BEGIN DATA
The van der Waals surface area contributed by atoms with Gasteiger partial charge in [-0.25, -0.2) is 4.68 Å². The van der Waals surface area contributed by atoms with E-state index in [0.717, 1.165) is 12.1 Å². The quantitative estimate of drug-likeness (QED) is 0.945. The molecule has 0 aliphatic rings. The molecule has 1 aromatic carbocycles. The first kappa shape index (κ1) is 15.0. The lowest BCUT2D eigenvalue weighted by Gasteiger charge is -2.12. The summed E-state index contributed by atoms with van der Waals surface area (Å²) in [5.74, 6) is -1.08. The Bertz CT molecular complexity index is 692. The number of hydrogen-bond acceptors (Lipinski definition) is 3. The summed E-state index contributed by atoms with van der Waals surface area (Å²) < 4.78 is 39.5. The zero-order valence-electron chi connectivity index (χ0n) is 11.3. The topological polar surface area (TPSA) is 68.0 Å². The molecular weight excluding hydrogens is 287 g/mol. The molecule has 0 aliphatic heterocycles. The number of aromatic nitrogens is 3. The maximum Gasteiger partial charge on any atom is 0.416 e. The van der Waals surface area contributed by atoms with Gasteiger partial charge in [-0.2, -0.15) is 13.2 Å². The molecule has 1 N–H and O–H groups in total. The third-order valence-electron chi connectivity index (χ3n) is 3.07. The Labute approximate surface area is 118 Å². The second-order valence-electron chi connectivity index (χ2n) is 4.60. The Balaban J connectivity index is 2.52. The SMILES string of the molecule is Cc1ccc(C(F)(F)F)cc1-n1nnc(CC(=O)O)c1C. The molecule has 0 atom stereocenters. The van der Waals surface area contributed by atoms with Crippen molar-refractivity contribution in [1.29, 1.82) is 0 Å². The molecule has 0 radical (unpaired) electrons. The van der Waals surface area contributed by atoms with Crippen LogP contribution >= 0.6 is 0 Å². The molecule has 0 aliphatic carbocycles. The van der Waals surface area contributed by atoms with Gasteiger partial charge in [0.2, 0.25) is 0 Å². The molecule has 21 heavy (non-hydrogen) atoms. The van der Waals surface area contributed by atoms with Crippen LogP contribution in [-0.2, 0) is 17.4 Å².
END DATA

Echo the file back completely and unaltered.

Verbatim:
The van der Waals surface area contributed by atoms with Gasteiger partial charge in [-0.25, -0.2) is 4.68 Å². The van der Waals surface area contributed by atoms with E-state index in [0.717, 1.165) is 12.1 Å². The quantitative estimate of drug-likeness (QED) is 0.945. The molecule has 0 aliphatic rings. The molecule has 1 aromatic carbocycles. The first kappa shape index (κ1) is 15.0. The lowest BCUT2D eigenvalue weighted by Gasteiger charge is -2.12. The summed E-state index contributed by atoms with van der Waals surface area (Å²) in [5.74, 6) is -1.08. The Bertz CT molecular complexity index is 692. The number of hydrogen-bond acceptors (Lipinski definition) is 3. The summed E-state index contributed by atoms with van der Waals surface area (Å²) < 4.78 is 39.5. The zero-order valence-electron chi connectivity index (χ0n) is 11.3. The topological polar surface area (TPSA) is 68.0 Å². The molecular weight excluding hydrogens is 287 g/mol. The molecule has 0 aliphatic heterocycles. The number of aromatic nitrogens is 3. The maximum Gasteiger partial charge on any atom is 0.416 e. The van der Waals surface area contributed by atoms with Gasteiger partial charge in [-0.2, -0.15) is 13.2 Å². The molecule has 1 N–H and O–H groups in total. The third-order valence-electron chi connectivity index (χ3n) is 3.07. The Labute approximate surface area is 118 Å². The second-order valence-electron chi connectivity index (χ2n) is 4.60. The Balaban J connectivity index is 2.52. The SMILES string of the molecule is Cc1ccc(C(F)(F)F)cc1-n1nnc(CC(=O)O)c1C. The molecule has 0 atom stereocenters. The van der Waals surface area contributed by atoms with Crippen molar-refractivity contribution in [1.29, 1.82) is 0 Å². The molecule has 0 radical (unpaired) electrons. The van der Waals surface area contributed by atoms with Crippen LogP contribution >= 0.6 is 0 Å². The molecule has 0 aliphatic carbocycles. The van der Waals surface area contributed by atoms with Gasteiger partial charge in [0.2, 0.25) is 0 Å². The molecule has 21 heavy (non-hydrogen) atoms. The van der Waals surface area contributed by atoms with Crippen LogP contribution in [-0.2, 0) is 17.4 Å².